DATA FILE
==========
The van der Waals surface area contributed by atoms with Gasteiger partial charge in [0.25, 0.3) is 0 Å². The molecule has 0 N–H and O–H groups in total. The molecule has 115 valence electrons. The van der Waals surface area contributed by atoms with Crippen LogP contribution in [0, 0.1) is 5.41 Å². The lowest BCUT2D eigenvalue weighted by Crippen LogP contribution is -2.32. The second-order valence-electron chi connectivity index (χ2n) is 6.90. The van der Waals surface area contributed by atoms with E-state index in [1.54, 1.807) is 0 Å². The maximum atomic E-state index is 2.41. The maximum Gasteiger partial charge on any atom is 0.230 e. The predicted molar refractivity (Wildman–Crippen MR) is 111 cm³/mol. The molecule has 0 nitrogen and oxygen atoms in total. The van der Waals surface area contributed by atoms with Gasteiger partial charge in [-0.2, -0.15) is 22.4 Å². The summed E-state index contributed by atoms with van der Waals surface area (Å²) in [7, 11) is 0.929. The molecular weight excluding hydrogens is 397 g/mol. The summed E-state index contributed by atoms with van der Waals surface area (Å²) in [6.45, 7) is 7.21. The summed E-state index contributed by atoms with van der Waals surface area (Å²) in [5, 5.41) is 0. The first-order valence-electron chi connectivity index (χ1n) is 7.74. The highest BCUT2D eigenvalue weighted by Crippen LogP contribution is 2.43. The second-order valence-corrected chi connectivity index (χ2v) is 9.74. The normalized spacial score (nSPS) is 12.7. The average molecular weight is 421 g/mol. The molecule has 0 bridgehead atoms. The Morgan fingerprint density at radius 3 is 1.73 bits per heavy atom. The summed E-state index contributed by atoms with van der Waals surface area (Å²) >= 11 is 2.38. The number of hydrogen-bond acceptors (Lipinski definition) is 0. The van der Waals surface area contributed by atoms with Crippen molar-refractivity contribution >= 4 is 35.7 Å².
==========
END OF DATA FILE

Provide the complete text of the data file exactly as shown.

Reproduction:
The van der Waals surface area contributed by atoms with Gasteiger partial charge in [0.25, 0.3) is 0 Å². The molecule has 0 N–H and O–H groups in total. The molecule has 115 valence electrons. The van der Waals surface area contributed by atoms with Crippen LogP contribution in [0, 0.1) is 5.41 Å². The lowest BCUT2D eigenvalue weighted by Crippen LogP contribution is -2.32. The second-order valence-electron chi connectivity index (χ2n) is 6.90. The van der Waals surface area contributed by atoms with E-state index in [1.54, 1.807) is 0 Å². The maximum atomic E-state index is 2.41. The maximum Gasteiger partial charge on any atom is 0.230 e. The predicted molar refractivity (Wildman–Crippen MR) is 111 cm³/mol. The molecule has 0 nitrogen and oxygen atoms in total. The van der Waals surface area contributed by atoms with Gasteiger partial charge in [-0.2, -0.15) is 22.4 Å². The summed E-state index contributed by atoms with van der Waals surface area (Å²) in [7, 11) is 0.929. The molecular weight excluding hydrogens is 397 g/mol. The summed E-state index contributed by atoms with van der Waals surface area (Å²) in [6.45, 7) is 7.21. The summed E-state index contributed by atoms with van der Waals surface area (Å²) in [5, 5.41) is 0. The first-order valence-electron chi connectivity index (χ1n) is 7.74. The highest BCUT2D eigenvalue weighted by Crippen LogP contribution is 2.43. The second-order valence-corrected chi connectivity index (χ2v) is 9.74. The normalized spacial score (nSPS) is 12.7. The average molecular weight is 421 g/mol. The molecule has 0 bridgehead atoms. The Morgan fingerprint density at radius 3 is 1.73 bits per heavy atom. The summed E-state index contributed by atoms with van der Waals surface area (Å²) >= 11 is 2.38. The number of hydrogen-bond acceptors (Lipinski definition) is 0. The van der Waals surface area contributed by atoms with Crippen molar-refractivity contribution >= 4 is 35.7 Å².